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Estimation and Inference for Threshold Effects in Panel Data Stochastic Frontier Models

Clement Yelou (), Bruno Larue and Kien Tran ()

No 9769, 2007 Annual Meeting, July 29-August 1, 2007, Portland, Oregon from American Agricultural Economics Association (New Name 2008: Agricultural and Applied Economics Association)

Abstract: One of the most enduring problems in cross-section or panel data models is heterogeneity among individual observations. Different approaches have been proposed to deal with this issue, but threshold regression models offer intuitively appealing econometric methods to account for heterogeneity. We propose three different estimators that can accommodate multiple thresholds. The first two, allowing respectively for fixed and random effects, assume that the firms' specific inefficiency scores are time-invariant while the third one allows for time-varying inefficiency scores. We rely on a likelihood ratio test with m − 1 regimes under the null against m regimes. Testing for threshold effects is problematic because of the presence of a nuisance parameter which is not identified under the null hypothesis. This is known as Davies problem. We apply procedures pioneered by Hansen (1999) to test for the presence of threshold effects and to obtain a confidence set for the threshold parameter. These procedures specifically account for Davies problem and are based on non-standard asymptotic theory. Finally, we perform an empirical application of the fixed effects model on a panel of Quebec dairy farms. The specifications involving a trend and the Cobb- Douglas and Translog functional forms support three thresholds or four regimes based on farm size. The efficiency scores vary between 0.95 and 1 in models with and without thresholds. Therefore, productivity differences across farm sizes are most likely due to technological heterogeneity.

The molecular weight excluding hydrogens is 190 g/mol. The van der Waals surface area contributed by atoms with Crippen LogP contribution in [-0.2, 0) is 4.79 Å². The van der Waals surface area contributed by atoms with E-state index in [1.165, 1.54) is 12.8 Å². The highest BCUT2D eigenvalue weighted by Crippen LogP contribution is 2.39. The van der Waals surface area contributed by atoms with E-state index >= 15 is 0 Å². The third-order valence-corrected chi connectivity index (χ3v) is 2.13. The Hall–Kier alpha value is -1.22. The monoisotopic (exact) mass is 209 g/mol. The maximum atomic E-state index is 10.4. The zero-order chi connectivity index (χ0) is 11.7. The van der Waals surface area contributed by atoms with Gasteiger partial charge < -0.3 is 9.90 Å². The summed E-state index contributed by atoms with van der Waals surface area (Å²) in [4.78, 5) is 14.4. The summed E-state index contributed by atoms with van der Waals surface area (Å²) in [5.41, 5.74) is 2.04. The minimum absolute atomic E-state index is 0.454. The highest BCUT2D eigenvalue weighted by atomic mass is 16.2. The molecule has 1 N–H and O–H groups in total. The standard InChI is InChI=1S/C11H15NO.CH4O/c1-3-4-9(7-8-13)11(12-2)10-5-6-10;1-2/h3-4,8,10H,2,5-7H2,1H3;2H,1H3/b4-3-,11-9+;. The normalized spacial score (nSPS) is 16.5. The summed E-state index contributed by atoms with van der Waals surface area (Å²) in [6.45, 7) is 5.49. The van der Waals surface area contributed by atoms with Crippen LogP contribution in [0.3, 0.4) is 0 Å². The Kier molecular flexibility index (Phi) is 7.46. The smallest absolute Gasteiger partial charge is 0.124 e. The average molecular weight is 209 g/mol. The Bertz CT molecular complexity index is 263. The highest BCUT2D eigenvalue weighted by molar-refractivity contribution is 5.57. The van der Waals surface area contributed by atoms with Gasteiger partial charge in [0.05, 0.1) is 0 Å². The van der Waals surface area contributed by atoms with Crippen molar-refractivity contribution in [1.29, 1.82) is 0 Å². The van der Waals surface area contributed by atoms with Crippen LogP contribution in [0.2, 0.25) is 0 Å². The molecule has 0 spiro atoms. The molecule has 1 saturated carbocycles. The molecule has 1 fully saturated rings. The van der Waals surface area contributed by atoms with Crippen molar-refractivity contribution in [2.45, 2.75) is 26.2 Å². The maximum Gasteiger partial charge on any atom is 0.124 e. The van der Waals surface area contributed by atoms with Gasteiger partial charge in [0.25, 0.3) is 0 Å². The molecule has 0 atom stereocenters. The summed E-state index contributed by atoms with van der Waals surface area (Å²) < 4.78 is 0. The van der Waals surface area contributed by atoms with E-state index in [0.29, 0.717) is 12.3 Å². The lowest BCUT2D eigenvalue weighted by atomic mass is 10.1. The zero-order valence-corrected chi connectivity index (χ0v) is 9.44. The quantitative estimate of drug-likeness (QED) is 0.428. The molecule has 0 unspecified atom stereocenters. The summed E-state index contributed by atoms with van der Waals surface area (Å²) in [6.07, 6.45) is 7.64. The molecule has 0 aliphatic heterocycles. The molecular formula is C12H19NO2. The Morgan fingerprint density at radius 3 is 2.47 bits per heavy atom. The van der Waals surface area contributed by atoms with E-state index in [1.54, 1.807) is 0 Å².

Keywords: Research; Methods/; Statistical; Methods (search for similar items in EconPapers)
Pages: 23
Date: 2007
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Persistent link: https://EconPapers.repec.org/RePEc:ags:aaea07:9769

DOI: 10.22004/ag.econ.9769

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